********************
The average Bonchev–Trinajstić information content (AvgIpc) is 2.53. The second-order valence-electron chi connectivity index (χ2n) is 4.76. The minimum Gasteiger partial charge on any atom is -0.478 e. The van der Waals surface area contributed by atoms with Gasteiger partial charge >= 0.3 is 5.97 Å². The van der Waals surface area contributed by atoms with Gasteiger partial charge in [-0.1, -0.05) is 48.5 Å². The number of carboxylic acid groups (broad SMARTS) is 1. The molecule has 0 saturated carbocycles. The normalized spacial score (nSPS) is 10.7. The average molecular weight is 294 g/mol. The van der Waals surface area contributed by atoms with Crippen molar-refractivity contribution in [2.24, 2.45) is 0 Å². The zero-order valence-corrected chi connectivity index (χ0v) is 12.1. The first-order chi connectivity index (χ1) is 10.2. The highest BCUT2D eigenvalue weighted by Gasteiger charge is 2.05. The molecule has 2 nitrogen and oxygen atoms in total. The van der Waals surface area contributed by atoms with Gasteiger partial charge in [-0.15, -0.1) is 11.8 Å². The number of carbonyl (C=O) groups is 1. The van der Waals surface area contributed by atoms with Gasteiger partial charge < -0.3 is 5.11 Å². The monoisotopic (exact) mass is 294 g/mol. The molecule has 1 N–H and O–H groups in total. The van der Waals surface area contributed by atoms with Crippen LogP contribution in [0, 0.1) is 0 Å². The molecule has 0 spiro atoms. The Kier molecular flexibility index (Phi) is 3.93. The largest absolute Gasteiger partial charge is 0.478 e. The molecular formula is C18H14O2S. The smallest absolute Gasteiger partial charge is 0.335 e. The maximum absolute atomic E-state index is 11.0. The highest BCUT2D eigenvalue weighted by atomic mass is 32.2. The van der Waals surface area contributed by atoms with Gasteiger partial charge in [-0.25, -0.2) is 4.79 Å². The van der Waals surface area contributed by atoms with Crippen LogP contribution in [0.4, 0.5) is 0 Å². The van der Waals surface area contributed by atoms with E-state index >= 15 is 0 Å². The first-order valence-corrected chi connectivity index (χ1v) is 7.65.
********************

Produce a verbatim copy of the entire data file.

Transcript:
The average Bonchev–Trinajstić information content (AvgIpc) is 2.53. The second-order valence-electron chi connectivity index (χ2n) is 4.76. The minimum Gasteiger partial charge on any atom is -0.478 e. The van der Waals surface area contributed by atoms with Gasteiger partial charge >= 0.3 is 5.97 Å². The van der Waals surface area contributed by atoms with Gasteiger partial charge in [-0.1, -0.05) is 48.5 Å². The number of carboxylic acid groups (broad SMARTS) is 1. The molecule has 0 saturated carbocycles. The normalized spacial score (nSPS) is 10.7. The average molecular weight is 294 g/mol. The van der Waals surface area contributed by atoms with Crippen molar-refractivity contribution in [2.24, 2.45) is 0 Å². The zero-order valence-corrected chi connectivity index (χ0v) is 12.1. The first-order chi connectivity index (χ1) is 10.2. The highest BCUT2D eigenvalue weighted by Gasteiger charge is 2.05. The molecule has 2 nitrogen and oxygen atoms in total. The van der Waals surface area contributed by atoms with Gasteiger partial charge in [-0.15, -0.1) is 11.8 Å². The number of carbonyl (C=O) groups is 1. The van der Waals surface area contributed by atoms with Gasteiger partial charge < -0.3 is 5.11 Å². The monoisotopic (exact) mass is 294 g/mol. The molecule has 1 N–H and O–H groups in total. The van der Waals surface area contributed by atoms with Crippen LogP contribution in [0, 0.1) is 0 Å². The molecule has 0 spiro atoms. The Kier molecular flexibility index (Phi) is 3.93. The largest absolute Gasteiger partial charge is 0.478 e. The molecular formula is C18H14O2S. The smallest absolute Gasteiger partial charge is 0.335 e. The maximum absolute atomic E-state index is 11.0. The highest BCUT2D eigenvalue weighted by atomic mass is 32.2. The van der Waals surface area contributed by atoms with Gasteiger partial charge in [-0.25, -0.2) is 4.79 Å². The van der Waals surface area contributed by atoms with Crippen LogP contribution in [0.4, 0.5) is 0 Å². The van der Waals surface area contributed by atoms with E-state index >= 15 is 0 Å². The first-order valence-corrected chi connectivity index (χ1v) is 7.65.